The results of the study on physical activity level (Mann–Whitney) showed that the intervention group had significantly more physical activity. The Wilcoxon test showed that the level of physical activity in the intervention group has been increased after the intervention (Table 3). The results of -test showed that the amount of HbA1c was significantly lower in the intervention group. Comparison of the scores of each group before and after the intervention showed that the change in HbA1c in the integration group before and after the training intervention was significant, and it has been in the direction of reduction, while there was no significant difference in the control group (Table 4). Blood lipid tests showed that only the amount of cholesterol was significantly reduced before and after the intervention (). Other blood lipids did not show a significant difference before and after the intervention in the two groups (Table 5).


VariableStageIntervention groupControl group
Median (IQR)Median (IQR)

MET level of physical activityBefore intervention396 (450)297 (396)0.97
After intervention495 (297)396 (396)0.02
0.0010.89
Difference changes198 (180)198 (0)0.001

IQR: interquartile range.

VariableStageIntervention groupControl group

HbA1cBefore intervention0.57
After intervention0.0001
0.00010.67
Difference changes0.046


VariableStageIntervention groupControl group

HDL levelsPreintervention0.38
Postintervention0.15
0.110.83
LDL levelsPreintervention0.004
Postintervention0.17
0.150.21
Cholesterol levelsPreintervention0.57
Postintervention0.10
0.0030.50
Triglyceride levelsPreintervention0.038
Postintervention0.018
0.320.38

4. Discussion

The results of the present study showed that conducting educational intervention based on the combination of protection motivation theory and implementation intention was able to improve the level of physical activity in patients with type 2 diabetes. These results are consistent with similar studies in this field. The studies of Morowati et al. [23] and Plotnikoff et al. [24] have shown that structures of protection motivation theory were able to predict the behavior of physical activity. The protection motivation theory is one of the most important psychological theories that has been proven in order to help in accepting health-related behaviors such as physical activity [25]. According to the destructive consequences of sedentary lifestyle and taking advantage of this theory from the fear factor, it can play a role in promoting physical activity [26]. The effect of educational intervention based on the theory of protection motivation in promoting health protection behaviors has also been shown in studies of Khiyali et al. [27], Mirkarimi et al. [28], and Malmir et al. [29]. It seems that people with diabetes may not be aware of the risk of complications of inactivity in diabetes; thus, increasing the perceived threat can promote motivation and intention to perform physical activity. On the other hand, if people with diabetes believe that they are able to do physical activity and can reduce or delay the effects of diabetes by doing physical activity, this motivation will be even greater.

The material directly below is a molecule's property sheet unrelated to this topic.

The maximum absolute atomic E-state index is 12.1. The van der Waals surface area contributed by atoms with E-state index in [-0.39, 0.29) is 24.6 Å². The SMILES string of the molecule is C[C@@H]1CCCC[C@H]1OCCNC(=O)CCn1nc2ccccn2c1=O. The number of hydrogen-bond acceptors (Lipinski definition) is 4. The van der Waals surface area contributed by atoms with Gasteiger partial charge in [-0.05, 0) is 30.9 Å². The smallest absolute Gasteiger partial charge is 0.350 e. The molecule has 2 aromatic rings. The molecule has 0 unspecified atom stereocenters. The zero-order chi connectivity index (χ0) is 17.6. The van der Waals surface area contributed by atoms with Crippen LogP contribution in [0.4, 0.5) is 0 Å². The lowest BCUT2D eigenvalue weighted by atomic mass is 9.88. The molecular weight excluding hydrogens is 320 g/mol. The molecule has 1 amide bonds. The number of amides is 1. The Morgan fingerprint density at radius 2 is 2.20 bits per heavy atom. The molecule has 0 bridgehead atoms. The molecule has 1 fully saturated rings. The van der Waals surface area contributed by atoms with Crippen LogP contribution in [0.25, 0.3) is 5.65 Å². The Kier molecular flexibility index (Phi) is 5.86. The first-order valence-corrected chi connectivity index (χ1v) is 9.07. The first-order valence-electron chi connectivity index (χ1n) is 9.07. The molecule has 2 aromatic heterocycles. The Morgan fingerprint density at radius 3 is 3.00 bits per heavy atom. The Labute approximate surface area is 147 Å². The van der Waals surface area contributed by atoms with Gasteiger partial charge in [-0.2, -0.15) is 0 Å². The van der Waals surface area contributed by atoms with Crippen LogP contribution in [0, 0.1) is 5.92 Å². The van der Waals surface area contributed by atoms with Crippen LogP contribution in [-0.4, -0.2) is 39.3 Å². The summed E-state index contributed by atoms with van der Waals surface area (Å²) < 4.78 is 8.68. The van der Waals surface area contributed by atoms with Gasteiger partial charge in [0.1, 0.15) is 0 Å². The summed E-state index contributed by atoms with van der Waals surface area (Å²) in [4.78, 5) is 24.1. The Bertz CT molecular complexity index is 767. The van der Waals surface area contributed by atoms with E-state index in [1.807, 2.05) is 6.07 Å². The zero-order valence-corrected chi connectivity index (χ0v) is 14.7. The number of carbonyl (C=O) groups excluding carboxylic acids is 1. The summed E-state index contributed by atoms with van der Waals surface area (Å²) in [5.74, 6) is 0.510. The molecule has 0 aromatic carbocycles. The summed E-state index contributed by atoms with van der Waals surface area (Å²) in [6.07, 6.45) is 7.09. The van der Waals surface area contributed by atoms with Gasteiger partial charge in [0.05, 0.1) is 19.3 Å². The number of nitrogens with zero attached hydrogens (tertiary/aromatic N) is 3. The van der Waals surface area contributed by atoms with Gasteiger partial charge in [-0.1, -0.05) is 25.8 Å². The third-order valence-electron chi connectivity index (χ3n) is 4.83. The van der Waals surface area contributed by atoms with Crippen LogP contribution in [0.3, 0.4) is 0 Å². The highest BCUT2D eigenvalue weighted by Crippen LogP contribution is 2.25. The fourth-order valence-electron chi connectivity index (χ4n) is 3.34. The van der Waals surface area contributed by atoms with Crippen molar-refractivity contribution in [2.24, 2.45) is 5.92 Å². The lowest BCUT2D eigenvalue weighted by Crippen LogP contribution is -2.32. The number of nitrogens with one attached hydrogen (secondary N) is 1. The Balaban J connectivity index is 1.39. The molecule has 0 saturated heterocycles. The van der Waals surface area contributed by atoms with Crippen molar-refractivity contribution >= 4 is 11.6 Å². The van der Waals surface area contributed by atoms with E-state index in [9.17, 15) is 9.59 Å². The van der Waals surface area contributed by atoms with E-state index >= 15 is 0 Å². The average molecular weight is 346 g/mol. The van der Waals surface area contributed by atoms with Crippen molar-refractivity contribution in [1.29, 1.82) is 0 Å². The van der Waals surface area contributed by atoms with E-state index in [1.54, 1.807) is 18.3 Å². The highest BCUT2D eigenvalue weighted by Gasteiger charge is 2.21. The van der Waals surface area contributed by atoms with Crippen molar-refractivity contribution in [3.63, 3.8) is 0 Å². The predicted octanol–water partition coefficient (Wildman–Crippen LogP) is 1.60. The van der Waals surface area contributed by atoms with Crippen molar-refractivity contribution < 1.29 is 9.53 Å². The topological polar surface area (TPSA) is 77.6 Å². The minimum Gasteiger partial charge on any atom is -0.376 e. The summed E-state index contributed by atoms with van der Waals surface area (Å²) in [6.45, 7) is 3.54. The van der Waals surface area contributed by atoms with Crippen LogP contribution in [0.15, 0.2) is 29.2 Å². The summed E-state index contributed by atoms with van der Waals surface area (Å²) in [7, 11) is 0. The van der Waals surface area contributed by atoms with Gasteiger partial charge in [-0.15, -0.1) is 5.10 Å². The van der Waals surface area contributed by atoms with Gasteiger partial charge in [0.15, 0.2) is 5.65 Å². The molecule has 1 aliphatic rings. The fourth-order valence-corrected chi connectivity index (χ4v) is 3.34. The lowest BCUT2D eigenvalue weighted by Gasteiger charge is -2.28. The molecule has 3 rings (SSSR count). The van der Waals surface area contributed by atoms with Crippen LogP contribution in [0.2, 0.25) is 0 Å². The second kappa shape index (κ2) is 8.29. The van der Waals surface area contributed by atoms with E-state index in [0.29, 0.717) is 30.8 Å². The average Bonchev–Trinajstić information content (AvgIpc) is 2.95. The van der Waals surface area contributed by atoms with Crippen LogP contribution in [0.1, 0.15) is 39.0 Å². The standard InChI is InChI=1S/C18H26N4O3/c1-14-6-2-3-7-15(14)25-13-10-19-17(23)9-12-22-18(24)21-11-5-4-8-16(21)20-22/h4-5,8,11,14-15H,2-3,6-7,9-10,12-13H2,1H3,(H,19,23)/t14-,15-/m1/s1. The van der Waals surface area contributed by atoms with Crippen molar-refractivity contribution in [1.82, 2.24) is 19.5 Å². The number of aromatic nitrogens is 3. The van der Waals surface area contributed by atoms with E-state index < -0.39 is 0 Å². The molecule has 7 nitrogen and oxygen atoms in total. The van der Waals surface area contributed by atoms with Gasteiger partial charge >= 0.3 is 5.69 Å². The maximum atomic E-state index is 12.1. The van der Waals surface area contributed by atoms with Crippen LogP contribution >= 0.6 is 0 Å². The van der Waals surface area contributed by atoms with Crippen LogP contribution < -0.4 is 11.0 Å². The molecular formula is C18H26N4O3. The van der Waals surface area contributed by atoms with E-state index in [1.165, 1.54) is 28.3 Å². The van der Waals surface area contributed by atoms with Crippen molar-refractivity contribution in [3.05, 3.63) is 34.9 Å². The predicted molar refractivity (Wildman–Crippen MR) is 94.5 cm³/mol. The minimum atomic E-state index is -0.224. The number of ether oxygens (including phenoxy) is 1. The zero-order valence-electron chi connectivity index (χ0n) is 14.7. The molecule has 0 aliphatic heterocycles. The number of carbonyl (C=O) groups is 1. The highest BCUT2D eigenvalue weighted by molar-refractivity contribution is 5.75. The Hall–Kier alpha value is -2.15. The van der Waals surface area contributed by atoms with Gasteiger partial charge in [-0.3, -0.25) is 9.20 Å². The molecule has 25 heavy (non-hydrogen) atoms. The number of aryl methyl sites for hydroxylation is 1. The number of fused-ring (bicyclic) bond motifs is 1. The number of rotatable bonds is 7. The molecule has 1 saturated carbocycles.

One hundred and fifty minutes of moderate-intensity aerobic exercise, with the heart rate reaching 60 to 80 percent of baseline, recommended for improving cardiopulmonary function and the VO2 max [30]. The combination of protection motivation theory and implementation intention theory was used in the present study, and many studies show that this intervention is more effective than intervention based on the theory of protection motivation alone. The results of studies by Zhang and Cooke [31], Mirkarimi et al. [28], and Dehdari et al. [32] show that the combination of these two theories in promoting physical activity behavior is more than the interventions only based on protection motivation. The implementation intention is effective in transforming intention into behavior in two ways. Avoid forgetting the subject is the first way. There is also a strong link between the planned situation and the intended behavior; therefore, the probability of starting the behavior increases [33]. The results of the present study showed that intervention could not cause a significant difference in the VO2 max in the two groups.